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UK Seafood Innovation Fund (SIF) has given £50,000 to Rare Earth Global, growers of industrial hemp for a range of sustainable products, to explore how hemp seeds could be integrated into the diets of farmed salmon in Scotland.

Also with the Sustainable Aquaculture Innovation Centre (SAIC) and the University of Stirling’s Institute of Aquaculture support, the project team has initiated a feasibility trial looking at several factors. Such as digestibility and nutritional value.

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Most importantly, Rare Earth Global’s zero-waste approach to hemp farming includes using hemp seeds as an effective protein source. Consequently, every part of the plant is used for maximum value.

Besides, SAIC indicates a protein content of up to 50% could be achieved from the plants grown on UK soil. Exceeding producers’ minimum requirements of 35%, as well as reducing the sector’s reliance on imported ingredients such as soy and fish meal.

Therefore, Rare Earth Global expects to be the largest UK-based hemp processor by 2024. Contracting up to 5,000 hectares. Finally, the team confirmed they have already had positive discussions with some of Scotland’s major seafood producers and feed manufacturers.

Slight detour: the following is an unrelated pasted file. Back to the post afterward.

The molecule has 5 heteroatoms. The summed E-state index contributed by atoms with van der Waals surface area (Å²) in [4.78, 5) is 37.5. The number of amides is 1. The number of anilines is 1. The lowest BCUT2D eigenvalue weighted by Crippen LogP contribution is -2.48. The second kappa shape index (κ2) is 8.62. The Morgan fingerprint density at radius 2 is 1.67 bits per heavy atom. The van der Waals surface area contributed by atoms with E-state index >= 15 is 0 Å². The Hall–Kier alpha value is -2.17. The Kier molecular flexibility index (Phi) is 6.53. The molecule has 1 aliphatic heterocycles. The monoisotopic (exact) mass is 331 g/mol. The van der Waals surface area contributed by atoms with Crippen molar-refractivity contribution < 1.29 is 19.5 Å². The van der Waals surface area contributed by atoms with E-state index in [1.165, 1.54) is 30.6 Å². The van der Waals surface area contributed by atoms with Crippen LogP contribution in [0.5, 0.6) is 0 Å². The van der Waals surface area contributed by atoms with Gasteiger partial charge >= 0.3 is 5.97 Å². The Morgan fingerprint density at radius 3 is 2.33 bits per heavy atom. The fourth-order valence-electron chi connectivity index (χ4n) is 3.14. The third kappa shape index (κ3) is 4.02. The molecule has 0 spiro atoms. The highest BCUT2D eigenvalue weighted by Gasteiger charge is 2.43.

List of benefits

Suneet Shivaprasad, managing director and co-founder of Rare Earth Global, highlighted the potential of this source: “The hemp seed trial is about making the best use of local ingredients. Hemp is one of the fastest-growing plants. Using minimal water and capturing up to eight times more carbon than most trees. This makes it a highly sustainable choice for so many different products and materials.”

“Our studies show that protein conversion rates in salmon are much higher than for cattle or poultry. Highlighting the significant potential for the sector to introduce it as a new, sustainable feed ingredient. The process could be scaled up very quickly. We could see an entirely new UK-based supply chain for fish feed emerging in the near future,” he added.

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Human consumption potential

On the other hand, Monica Betancor, lecturer at the Institute of Aquaculture, explained its impact: “We already know that hemp protein is suitable for human consumption, which is highly promising. But this trial will help us better understand its impact on fish diets including gut health and digestibility. There may also be additional nutritional benefits. Such as anti-inflammatory properties. We aim to gather appropriate data. So, can be used to inform future decisions about the suitability of this new feed ingredient.”

Furthermore, Sarah Riddle, director of innovation and engagement at SAIC, concluded: “Rare Earth Global’s entry into the sector represents an exciting opportunity for a new low-carbon feed source that could see reductions in imports from overseas. The circular model of production is equally important. Highlighting the opportunity for a range of different sectors to make use of ingredients that may have otherwise been considered as waste.”

According to SAIC, hemp-based protein is already sold for human consumption. As a plant-based nutritional supplement as well as being used in cattle and poultry farming. However, this study’s results could see locally grown hemp being introduced as a core feed ingredient in aquaculture for the first time.

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